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New terminal at New Delhi Airport.

WITH a vivid metallic facade of mirror-like copper plates and Hindi 'Mudr?' hand sculptures at the arrival lounge of the brand new terminal building, the Indira Gandhi International Airport (IGI) in New Delhi is acclaimed by its developers as "the gateway to modern India." The eighth largest airport terminal in the world, with an annual capacity of 34 million passengers, Terminal 3 is one of various large-scale construction projects in preparation for the Commonwealth Games scheduled for October this year in New Delhi. The airport's four runways are already in operation and by the end of July 2010 all of the airport's international traffic and some national scheduled traffic will shift to this terminal. As regards the older terminals, 1-B has been demolished, 1-C will continue to be used for domestic arrivals, and low cost domestic airlines plus charters will continue to use the newly opened 1-D. Decisions on the future use of T-2 and 1-A have yet to be taken.

The cost of the whole airport upgrade (including T-3 and 1-D) was USD 2.7 billion--with the lion's share going to 1-D. The work on the massive structure that spreads across 20 acres began in February 2007, when Mumbai-based Larsen & Toubro were hired as the main contractors. Munich Airport operator Flughafen MUnchen GmbH took care of the operational readiness and airport transfer (ORAT) programme during the trials and transfer of airport operations.

Designed by US-based architecture and engineering firm HOK (NOTE--SPELLING IS CORRECT), the nine-level integrated terminal has 168 check-in counters and 90 immigration counters. The terminal has four boarding piers measuring 1.25 kilometres from one end to the other, that connect to 78 aerobridges supplied by Shinmaywa of Japan and ThyssenKrupp of Germany (NOTE--SPELLINGS ARE CORRECT), including the ones those serving the upper decks of Airbus A380s. The bridges will be used for 90% of passenger embarkations and disembarkations, as only those passengers travelling on small planes will use vehicles to reach their planes.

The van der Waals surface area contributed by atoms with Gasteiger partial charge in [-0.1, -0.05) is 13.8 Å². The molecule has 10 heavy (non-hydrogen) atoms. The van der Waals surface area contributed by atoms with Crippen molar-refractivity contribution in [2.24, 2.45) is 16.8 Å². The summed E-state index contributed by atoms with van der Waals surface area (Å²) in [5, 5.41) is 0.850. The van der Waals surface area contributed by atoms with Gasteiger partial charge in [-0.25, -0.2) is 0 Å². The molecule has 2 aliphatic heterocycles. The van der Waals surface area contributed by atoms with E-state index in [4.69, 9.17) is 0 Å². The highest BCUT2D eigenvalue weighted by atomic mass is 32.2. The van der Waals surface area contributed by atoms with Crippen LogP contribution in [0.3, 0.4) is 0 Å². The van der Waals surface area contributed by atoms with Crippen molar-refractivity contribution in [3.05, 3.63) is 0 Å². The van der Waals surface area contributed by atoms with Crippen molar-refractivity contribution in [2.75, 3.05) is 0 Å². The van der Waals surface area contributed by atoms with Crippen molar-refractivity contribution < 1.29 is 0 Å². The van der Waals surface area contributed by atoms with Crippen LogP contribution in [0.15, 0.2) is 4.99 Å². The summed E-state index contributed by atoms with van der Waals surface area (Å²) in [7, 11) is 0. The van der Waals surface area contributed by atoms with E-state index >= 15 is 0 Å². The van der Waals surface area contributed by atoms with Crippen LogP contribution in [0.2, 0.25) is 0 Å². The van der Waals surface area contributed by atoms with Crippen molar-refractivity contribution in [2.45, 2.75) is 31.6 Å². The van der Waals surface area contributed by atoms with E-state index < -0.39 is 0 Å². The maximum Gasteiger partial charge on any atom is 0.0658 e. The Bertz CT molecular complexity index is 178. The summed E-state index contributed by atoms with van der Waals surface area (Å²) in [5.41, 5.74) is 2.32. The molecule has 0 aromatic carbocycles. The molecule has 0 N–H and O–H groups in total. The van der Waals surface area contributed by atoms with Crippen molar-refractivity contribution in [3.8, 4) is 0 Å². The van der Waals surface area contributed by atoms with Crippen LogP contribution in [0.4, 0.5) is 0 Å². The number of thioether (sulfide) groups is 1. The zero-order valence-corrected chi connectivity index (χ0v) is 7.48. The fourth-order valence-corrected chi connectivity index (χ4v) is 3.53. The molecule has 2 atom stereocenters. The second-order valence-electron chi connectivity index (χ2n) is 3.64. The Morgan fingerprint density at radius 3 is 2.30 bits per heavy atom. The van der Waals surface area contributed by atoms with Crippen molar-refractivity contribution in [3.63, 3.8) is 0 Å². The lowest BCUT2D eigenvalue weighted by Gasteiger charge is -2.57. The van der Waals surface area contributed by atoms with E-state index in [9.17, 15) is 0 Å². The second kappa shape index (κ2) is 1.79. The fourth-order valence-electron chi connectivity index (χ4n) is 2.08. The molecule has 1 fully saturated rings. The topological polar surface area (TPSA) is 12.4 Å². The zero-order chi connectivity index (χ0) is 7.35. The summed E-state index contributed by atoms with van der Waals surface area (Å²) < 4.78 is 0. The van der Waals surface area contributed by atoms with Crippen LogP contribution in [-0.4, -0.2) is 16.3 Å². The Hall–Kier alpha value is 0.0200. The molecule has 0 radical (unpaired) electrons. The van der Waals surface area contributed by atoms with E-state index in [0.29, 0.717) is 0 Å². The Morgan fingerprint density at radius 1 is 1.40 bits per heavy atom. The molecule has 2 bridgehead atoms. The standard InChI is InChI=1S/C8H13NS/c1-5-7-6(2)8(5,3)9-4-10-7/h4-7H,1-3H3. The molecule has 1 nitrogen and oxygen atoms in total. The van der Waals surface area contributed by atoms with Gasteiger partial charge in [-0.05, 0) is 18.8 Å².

ThyssenKrupp also supplied 63 elevators, 34 escalators and 92 travelators (moving walkways), including one that is 118 meters long and installed in the new terminal. The terminal's in-line baggage handling system has four sorter machines and seven kilometres of conveyor belts, with a capacity of handling up to 12,800 bags per hour. The five level baggage screening system has 41 X-Ray machines and automatic bag tag readers.

About 100,000 square metres of curtain wall has been imported from China and 110,000 square metres of granite flooring has come from Bahrain. According to Delhi International Airport Limited, "for a luxurious look inside the terminal, 170,000 square metres of carpet material has been imported from [carpet specialists] Brintons in the UK."

The work on a dedicated high-speed metro line connecting the terminal to the city centre is nearing completion. It will allow departing passengers to check in at the station of embarkation. For vehicles, there is a multi-level parking garage with a capacity of 4,300 cars in addition to a separate surface parking area for 2,200 cars.

Security is achieved through a 50 square metre video wall, which holds 28 screens to display information inputs from 3,000 security cameras. There are also 8,000 BOSE speakers specially designed for the terminal. This is in addition to around 800 flight information display systems installed across the terminal.

There will also be a 60-room hotel for transit passengers within the airport compound and 20,000 square metres of duty free shopping, which will be operated by Irish retailer Aer Rianta International (NOTE--SPELLING IS CORRECT) working with local company Indian Duty Free Services (IDFS).
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Author:Verma, Raghavendra
Publication:International News
Date:Jun 1, 2010
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